It is really good for morale to have a group of people providing food and other needed resources. Portland protesters have been deeply thankful that Riot Ribs have come out to feed everyone free food. This enables people to stay longer and helps them to feel that it is worth the effort and risk to support the movement that nourishes them.

You can read about Riot Ribs here.

Feds and cops know how important these mutual aid efforts are and intentionally target them in hopes of breaking the will of the demonstrators:

Here you can “before” and “after” shots of the infrastructure one night that federal mercenaries attacked it:

Unfortunately, uniformed officers are not the only danger threatening community infrastructure. In late July, Riot Ribs experienced a coup involving physical violence and intimidation. Wherever money is involved in activism, there is great risk of infighting unless the goals, structures, and expectations have been set very precisely in advance. The original Riot Ribs folks have left town, apparently taking the concept of Riot Ribs on the road to other cities as Revolution Ribs. Someone should write in detail about the rise, fall, and rebirth of Riot Ribs…(continues)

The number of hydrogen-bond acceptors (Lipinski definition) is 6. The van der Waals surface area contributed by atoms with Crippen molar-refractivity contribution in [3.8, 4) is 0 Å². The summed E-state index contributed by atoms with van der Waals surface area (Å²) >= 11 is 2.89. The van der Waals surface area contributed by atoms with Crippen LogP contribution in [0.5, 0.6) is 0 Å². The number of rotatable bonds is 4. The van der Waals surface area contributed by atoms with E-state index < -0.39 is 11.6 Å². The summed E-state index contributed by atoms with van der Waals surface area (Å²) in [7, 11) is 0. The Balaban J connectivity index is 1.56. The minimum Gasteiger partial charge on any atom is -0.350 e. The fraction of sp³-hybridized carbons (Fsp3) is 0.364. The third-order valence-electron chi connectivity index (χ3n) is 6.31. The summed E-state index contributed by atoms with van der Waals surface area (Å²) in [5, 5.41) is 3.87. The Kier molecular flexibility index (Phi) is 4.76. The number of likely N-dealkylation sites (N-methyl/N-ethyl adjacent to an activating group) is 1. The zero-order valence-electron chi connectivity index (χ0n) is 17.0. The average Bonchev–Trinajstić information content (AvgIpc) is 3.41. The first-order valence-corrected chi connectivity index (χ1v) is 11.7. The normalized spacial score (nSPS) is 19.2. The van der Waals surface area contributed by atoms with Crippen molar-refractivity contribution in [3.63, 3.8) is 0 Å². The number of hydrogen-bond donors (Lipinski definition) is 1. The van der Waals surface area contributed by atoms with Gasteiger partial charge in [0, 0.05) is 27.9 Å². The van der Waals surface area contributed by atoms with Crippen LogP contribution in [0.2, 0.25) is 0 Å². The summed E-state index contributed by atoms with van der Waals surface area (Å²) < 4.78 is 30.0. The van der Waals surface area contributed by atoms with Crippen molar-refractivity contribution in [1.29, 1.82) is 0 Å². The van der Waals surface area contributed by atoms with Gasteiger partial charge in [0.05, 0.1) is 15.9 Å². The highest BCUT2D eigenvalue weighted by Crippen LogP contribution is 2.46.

Click here to read the entire story at Crimethinc.

Front Sight Info on Church Shootings

The information below was going to be presented at tonight’s general assembly (which has been cancelled) as part of the presentation on church shootings and security.

From Front Sight:

The first video below is Front Sight’s professional review and sensitive critique of the actions of those involved in the gunfight, as captured on video, at the West Freeway Church of Christ in White Settlement, Texas. Watch this SPECIAL Reality Check and ask yourself, “What can YOU do in 1.5 seconds?”

The second video, the Special Supplement to the first video, shows you how the entire situation could have been avoided entirely, or at the least, forced the armed confrontation to occur OUTSIDE the church rather than inside, where innocent people were placed in danger…

Front Sight Video

Special Supplement video…

Front Sight Video

 

 

American Partisan: Using Encryption with Veracrypt

This practical article from American Partisan discusses the use of the program Veracrypt to encrypt data in files and hard drives. While the lead of the title is “Clandestine Communications,” there are many reasons that you might want to use Veracrypt encryption in your day to day life. I have used it in a legal setting in order to encrypt an attorney’s sensitive trial files to take them between the office and the court room. You can use it to safely store a password file. At home, you can use it to securely store photocopies of your credit cards, social security cards, firearm serial numbers, birth certificates, passports, banking information, or any other information that you want to have available, but not just sitting where it can be stolen or hacked. For preppers, you can take that same encrypted file of your important information and put it on a USB drive and toss it in your bug out bag or a vehicle Go-bag so that if you have to leave home because of a fire you’ve got all of that vital information gathered already.